There is a lack of integrated modeling, thinking and planning about transit's role in the system. Nor have the cities in the region really embraced land-use designs that reduce traffic flowing on to the overburdened regional systems. On the land use side, the answer is more compact development, transit-oriented development, and walkable and livable communities. The more trips that can be kept local to communities, the more room on the regional systems for commuters and commerce.

    But while cities continue to fight over where to put growth – and allow projects to go in without requiring regional infrastructure funding – the key to keeping your sanity in the rising traffic is to find the creative ways to avoid it.

    In response to criticism, spokespeople for Caltrans have noted, “The old adage, 'We can't build our way out of congestion,' is more true today than ever. The future of transportation is going to rely heavily not only on projects, but it will also be contingent carpooling, transit, the Coaster, and the trolley. Those are all going to figure heavily into how successful our future transportation is going to be.”

    These “Transportation Demand Management” (TDM) measures also include telecommuting, flex-time, compressed work weeks, vanpools, “guaranteed rides home,” and all manner of ways to shift and reduce trips. The only good news on the horizon is that by shifting as little as 1-2% of traffic, you can significantly reduce congestion – at the lowest cost.

    TDM measures were a key component of Los Angeles' successful hosting of the Olympic Games. They were so successful that traffic was not an issue.

    Why does TDM get such short shrift in our region? It's undervalued by both the agencies and the business community. For the former, it's not glamorous or big-budget. You can't name it after an elected official. It requires hard work and education. For the latter, it appears too much to them as an additional cost, not an approach to reduce costs and improve employee sanity and productivity. But this is likely to change as the traffic – and the road rage – continues to rise.

    It ought to be abundantly clear that the Chamber of Commerce, EDC and impacted businesses all need to help and not expect to have “government” solve the problem. You can see what the current system of public agencies are able to deliver: more traffic.

    Good business sense says that a happy employee is a productive employee. If you are trapped in traffic at 7:45am because management is unable to consider other options, your stress level goes up and by the time you get to work you're already spent. On the way home is no different. How many people rush their work to beat the traffic and get home? How many families are disrupted by time wasted? Too many.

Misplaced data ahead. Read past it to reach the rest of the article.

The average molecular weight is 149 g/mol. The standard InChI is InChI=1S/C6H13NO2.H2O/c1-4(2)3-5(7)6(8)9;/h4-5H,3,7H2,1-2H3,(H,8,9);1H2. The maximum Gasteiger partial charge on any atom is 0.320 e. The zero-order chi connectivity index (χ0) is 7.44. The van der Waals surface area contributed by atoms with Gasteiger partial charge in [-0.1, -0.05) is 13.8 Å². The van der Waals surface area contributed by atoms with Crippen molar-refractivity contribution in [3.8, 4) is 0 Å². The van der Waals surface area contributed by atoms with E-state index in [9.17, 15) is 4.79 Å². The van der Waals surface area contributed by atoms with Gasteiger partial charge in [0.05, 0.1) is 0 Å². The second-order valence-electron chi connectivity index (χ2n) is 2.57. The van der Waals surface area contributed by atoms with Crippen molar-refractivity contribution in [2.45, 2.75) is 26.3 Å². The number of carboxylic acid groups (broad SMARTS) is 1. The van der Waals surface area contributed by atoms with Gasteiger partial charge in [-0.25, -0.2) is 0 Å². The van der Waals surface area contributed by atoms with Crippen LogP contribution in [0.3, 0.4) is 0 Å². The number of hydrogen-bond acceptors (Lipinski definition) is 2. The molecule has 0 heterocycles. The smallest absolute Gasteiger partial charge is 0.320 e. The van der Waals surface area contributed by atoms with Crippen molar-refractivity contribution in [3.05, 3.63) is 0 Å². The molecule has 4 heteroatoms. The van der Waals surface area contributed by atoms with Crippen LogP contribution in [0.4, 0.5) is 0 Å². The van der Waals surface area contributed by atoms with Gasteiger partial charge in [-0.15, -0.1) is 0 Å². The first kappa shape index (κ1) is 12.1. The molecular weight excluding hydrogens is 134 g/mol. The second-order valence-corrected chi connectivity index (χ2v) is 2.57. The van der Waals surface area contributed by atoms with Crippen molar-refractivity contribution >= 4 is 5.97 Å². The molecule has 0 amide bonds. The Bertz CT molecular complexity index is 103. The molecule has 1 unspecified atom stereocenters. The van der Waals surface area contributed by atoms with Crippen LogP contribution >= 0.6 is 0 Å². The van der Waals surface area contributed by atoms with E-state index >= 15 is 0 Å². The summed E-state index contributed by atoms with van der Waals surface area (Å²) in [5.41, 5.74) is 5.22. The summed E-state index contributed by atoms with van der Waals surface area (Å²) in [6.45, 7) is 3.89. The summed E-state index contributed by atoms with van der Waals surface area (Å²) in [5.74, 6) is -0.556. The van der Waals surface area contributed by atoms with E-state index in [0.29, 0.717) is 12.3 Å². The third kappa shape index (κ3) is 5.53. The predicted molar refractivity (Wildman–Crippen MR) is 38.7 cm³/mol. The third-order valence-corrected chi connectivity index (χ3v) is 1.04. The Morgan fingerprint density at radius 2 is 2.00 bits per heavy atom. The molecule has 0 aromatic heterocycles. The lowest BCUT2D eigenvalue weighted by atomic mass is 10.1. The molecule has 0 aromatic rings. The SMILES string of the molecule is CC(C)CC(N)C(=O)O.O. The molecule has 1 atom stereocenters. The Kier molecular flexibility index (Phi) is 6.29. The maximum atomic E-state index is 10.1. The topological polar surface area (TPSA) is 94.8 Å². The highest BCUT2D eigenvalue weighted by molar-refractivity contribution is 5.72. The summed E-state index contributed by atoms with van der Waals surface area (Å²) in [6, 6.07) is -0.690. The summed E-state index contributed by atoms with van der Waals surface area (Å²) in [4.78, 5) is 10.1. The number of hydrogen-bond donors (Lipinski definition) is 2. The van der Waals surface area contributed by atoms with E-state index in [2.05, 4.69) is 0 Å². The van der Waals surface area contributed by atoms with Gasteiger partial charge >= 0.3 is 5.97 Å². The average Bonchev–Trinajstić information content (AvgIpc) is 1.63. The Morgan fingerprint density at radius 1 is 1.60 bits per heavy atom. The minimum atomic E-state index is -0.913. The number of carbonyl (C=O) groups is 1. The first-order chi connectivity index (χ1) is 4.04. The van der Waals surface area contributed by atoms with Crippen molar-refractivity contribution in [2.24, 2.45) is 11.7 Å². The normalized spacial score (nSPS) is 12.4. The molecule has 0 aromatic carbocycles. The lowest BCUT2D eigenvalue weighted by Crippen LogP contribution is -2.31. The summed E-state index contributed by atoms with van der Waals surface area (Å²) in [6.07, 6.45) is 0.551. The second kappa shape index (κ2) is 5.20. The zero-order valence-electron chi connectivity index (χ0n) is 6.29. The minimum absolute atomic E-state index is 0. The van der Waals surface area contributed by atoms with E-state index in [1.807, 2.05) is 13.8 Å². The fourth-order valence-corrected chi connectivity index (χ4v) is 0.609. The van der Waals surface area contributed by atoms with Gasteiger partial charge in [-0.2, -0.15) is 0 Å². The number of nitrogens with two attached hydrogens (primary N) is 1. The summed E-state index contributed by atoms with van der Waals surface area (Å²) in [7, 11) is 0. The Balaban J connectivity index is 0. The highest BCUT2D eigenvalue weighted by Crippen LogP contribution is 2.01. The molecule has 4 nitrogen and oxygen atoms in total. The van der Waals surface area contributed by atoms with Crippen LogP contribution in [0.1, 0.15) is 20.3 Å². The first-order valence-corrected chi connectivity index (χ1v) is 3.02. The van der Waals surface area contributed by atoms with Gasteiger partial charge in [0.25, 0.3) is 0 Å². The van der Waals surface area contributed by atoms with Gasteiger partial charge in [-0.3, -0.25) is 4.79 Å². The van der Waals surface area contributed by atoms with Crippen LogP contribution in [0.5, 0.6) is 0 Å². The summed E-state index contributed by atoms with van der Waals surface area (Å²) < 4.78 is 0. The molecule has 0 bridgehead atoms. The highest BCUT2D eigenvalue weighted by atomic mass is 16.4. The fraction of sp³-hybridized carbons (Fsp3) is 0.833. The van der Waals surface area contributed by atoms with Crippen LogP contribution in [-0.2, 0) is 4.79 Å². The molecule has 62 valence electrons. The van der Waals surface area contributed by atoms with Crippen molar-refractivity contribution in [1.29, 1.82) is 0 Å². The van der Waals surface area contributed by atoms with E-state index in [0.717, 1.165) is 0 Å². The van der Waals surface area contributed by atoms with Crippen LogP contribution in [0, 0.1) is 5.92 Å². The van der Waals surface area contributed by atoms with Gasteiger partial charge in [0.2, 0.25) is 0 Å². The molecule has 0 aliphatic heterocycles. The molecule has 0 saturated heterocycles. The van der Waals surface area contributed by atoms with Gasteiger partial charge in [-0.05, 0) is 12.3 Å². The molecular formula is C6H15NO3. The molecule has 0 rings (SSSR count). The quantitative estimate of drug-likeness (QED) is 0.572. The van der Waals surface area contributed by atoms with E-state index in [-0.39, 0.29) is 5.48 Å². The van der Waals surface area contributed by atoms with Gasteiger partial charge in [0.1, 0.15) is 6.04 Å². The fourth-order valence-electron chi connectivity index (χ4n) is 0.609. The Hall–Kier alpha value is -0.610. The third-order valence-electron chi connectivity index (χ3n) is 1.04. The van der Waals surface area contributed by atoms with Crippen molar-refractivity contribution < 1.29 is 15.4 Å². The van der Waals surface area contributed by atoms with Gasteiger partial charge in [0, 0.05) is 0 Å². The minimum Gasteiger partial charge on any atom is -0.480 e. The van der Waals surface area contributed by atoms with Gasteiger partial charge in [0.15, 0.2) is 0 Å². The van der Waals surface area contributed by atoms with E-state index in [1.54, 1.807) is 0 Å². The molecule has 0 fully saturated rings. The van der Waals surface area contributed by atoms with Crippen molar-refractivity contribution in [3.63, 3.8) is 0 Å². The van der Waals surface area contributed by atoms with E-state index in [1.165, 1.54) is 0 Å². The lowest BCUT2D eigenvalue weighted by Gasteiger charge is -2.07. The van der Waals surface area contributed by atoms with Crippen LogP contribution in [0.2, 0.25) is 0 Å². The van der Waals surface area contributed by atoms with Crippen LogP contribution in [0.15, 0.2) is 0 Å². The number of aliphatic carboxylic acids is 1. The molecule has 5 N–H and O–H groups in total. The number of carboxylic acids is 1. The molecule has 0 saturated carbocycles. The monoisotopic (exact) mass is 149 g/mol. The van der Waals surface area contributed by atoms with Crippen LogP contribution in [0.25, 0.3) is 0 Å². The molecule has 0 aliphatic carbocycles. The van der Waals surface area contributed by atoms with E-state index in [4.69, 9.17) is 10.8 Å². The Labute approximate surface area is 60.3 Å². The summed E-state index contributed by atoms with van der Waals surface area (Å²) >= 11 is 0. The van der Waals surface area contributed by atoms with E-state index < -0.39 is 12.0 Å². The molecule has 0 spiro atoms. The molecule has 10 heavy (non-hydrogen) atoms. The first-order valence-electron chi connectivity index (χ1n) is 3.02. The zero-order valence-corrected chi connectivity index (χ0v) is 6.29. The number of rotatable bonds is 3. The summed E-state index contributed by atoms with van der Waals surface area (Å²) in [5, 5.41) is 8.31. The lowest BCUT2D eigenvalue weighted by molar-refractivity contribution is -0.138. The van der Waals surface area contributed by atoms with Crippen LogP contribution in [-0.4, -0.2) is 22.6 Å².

Good business TDM programs increase productivity, reduce absenteeism and improves recruitment and retention. IRS Code Section 132(f) allows $100 in tax-exempt transportation benefits per employee per month.

    Schools have a major role to play as well. If everyone has to be in class when everyone else needs to be at work we compound the problem. “Soccer mom or dad” is an interesting euphemism for a fleet of mega-SUV's lumbering all over creation to make sure their precious cargo is safely delivered. Why is this necessary? Because we have designed communities where kids can't walk to school, where streets are designed for cars not people, and where the perception of crime is high because we all live behind “privacy walls and fences” so there are no eyes on the street.

    The opportunity of the 5/805 merge mess is that area businesses – and all others trapped in the rising tax/traffic paradigm – will be seeking solutions as never before. The question is: will the agencies increase their capacity to help them organize? Will the business community have the leadership to organize themselves? It's certainly in their interest to do so.

    I would suggest they start first with the out-of-date Traffic Management Plan for the 5/805 merge. Compel Caltrans to do a real TDM plan. Surely if L.A. can get itself together for a one-time event, we can get something together for our daily “Olympics of traffic.”

    Carolyn Chase is editor of San Diego Earth Times, Chair of the mayor's Environmental Advisory Board, and a member of the San Diego Planning Commission. E-mail her at